By Julie Etra
Mexico is first in the world for avocado production. It is hugely important to the Mexican economy, and its production represents 45.95% of the world’s international export market according to the Agriculture Secretariat (SAGARPA: La Secretaría de Agricultura, Ganadería, Desarrollo Rural, Pesca y Alimentación).
The Mexican avocado is one of the country’s most successful exports. So far in 2018 there has been a record harvest of 1.997 million tons. The main destinations for avocados include the United States, (79%), Japan (7%), Canada (7%), Spain (2%), France (2%) and the Netherlands (2%). Other major avocado producers include Chile, the Dominican Republic, Peru, Colombia, and Indonesia, while Chile is the second largest exporter to the USA. According to SAGARPA, the demand for the fruit has increased in 26 countries.
From 2013 to 2016, average annual sales were valued at US $740 million, with the number increasing by 15.2% annually. The North America Free Trade Agreement (NAFTA, now the U.S.-Mexico-Canada Agreement) allowed limited importation of Mexican avocados to 19 states east of the Mississippi River, starting in 1997 and during the months from November through February – those months come before the California avocado harvest, and they are cold enough in the eastern U.S. to kill avocado pests that might endanger the U.S. avocado crop. After extensive testing in 2000, Mexican avocados were allowed all across the U.S. In 2016, the U.S. imported 1.8 billion pounds of avocados, 100 million for all those Super Bowl Sunday snacks. We gotta have our guacamole and chips, after all.
Imported Mexican avocados represent a large percentage of avocado consumption in any number of countries; in Guatemala, for example, they make up close to 100%, Canada gets 95% of all its avocados from Mexico, while Japan comes in at 93%.
The name “avocado” is an anglicization of the original ahuacatl, a Nahuatl (Aztec) word meaning “testicle”; ahuacacuahuitl is Nahuatl for “avocado tree.” Persea americana is the scientific name.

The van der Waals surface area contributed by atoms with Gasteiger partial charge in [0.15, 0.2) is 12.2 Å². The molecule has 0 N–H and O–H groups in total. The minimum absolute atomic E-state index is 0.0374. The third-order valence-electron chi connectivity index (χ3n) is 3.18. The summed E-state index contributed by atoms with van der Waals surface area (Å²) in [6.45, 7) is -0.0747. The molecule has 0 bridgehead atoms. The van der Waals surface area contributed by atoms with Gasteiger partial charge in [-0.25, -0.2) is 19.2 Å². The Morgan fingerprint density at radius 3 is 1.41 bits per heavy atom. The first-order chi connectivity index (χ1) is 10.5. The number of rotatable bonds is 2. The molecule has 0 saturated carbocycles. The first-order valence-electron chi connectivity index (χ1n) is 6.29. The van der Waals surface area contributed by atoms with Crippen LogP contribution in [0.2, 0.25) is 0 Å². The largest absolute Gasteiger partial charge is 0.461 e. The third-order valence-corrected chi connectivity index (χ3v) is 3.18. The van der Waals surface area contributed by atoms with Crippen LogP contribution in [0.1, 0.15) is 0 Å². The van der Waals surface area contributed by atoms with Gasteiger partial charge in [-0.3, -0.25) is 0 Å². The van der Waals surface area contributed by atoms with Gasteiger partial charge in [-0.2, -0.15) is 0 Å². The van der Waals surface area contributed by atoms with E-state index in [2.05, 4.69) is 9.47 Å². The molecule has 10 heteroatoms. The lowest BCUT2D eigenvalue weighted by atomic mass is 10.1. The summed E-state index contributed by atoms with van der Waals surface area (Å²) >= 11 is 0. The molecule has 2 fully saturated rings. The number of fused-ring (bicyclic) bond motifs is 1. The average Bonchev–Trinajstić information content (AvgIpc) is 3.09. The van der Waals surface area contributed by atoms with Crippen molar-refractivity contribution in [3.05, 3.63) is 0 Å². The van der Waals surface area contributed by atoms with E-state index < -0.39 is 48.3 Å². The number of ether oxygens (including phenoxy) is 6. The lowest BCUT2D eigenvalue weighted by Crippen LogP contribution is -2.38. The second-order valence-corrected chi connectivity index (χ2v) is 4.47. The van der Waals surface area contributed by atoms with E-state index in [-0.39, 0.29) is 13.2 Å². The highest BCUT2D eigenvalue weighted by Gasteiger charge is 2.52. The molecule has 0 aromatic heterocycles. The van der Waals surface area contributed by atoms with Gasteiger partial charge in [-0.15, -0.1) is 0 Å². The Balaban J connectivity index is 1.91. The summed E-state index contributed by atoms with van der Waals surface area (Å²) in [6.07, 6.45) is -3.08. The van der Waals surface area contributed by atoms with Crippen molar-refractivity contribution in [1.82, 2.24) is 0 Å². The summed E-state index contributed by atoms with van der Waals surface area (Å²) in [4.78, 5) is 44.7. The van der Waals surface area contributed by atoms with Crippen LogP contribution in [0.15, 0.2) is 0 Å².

Avocados are native to central Mexico but are also found throughout Central America. Remains were discovered in Tehuacán, Puebla, that date back about 10,000 years. They were cultivated in the Aztec kingdom and were found in Tenochtitlán, Mexico City, where farming was conducted in chinampas on Lake Titicaca. Evidence of its cultivation can also be found in Nuevo Leon. The “Avocado Belt of the Mexican Republic” includes Michoacán, the major area of production at 92%, and the state of Mexico. Avocados require a warm climate; it is too hot on the Oaxacan Coast, as we found out in our own garden.
The major cultivars are Fuerte, Haas, Bacon, Reed, Criollo, and Zutano, with Haas by far in the lead in commercial production. However, there are hundreds of sub species, with varying sizes, some as small as an olive and eaten primarily by parrots and trogons, who help distribute the large, hard seed.
Ancient residents of Mexico including the Aztec, Maya, and other indigenous groups thought that the form of a fruit contributed to its various properties such as promoting strength and virility, acting as an aphrodisiac, and aiding in childbirth.
In the United States avocados were “discovered” by the botanist David Fairchild who originally called them “alligator pears.” The Haas avocado is named for mailman and amateur horticulturalist Rudolph Haas. All commercial, fruit-bearing Hass avocado trees to this date have been grown from grafted seedlings propagated from a single tree that was grown from a seed Haas bought in 1926 and planted on his 1.5-acre property in La Habra Heights in southern California. The first-ever tree was patented as Haas in 1935.
The favorable growing conditions in Mexico, along with a relatively cheap source of labor, account for the profitability of avocado production. Flowering is unique in this plant. The flowers have both male and female parts, but they don’t function at the same time. Each flower is female at its first opening, male at its second. (If you are interested in the process of pollination [by bees] and formation of the fruit, check this link: http://www.ucavo.ucr.edu, and click on “Flowering” in the side menu.) Fruits are harvested with hand‐held poles and baskets and are picked when they are mature, although still hard.
Avocados are extremely nutritious. One-third of a medium avocado (150 g / ± 6 oz.) has only 80 calories, contains monounsaturated fats, and around 20 vitamins and minerals.
OK, we all know about guacamole and have our favorite recipes, and about avocado oil for high temperature frying, with its light and greaseless taste. Avocado soup, avocado sandwiches, avocado skin cream, avocado shampoo. But how about dried and powdered avocado leaves?
I had never seen or even heard of this herb being used in cooking until I came to Huatulco and tried the fabulous Oaxacan black beans, in which their inclusion is essential. You can buy small jars in the Huatulco Organic Market in Santa Cruz; I make my beans vegetarian style without the bacon fat, and my hubby is a super fan. As a powder it has the scent of anise, although when cooked the flavor changes. I add about 2 TBS after the beans are almost done, along with other seasonings. It is one thing that is always in my suitcase on my way back to the states. Essential, and not readily available in the USA.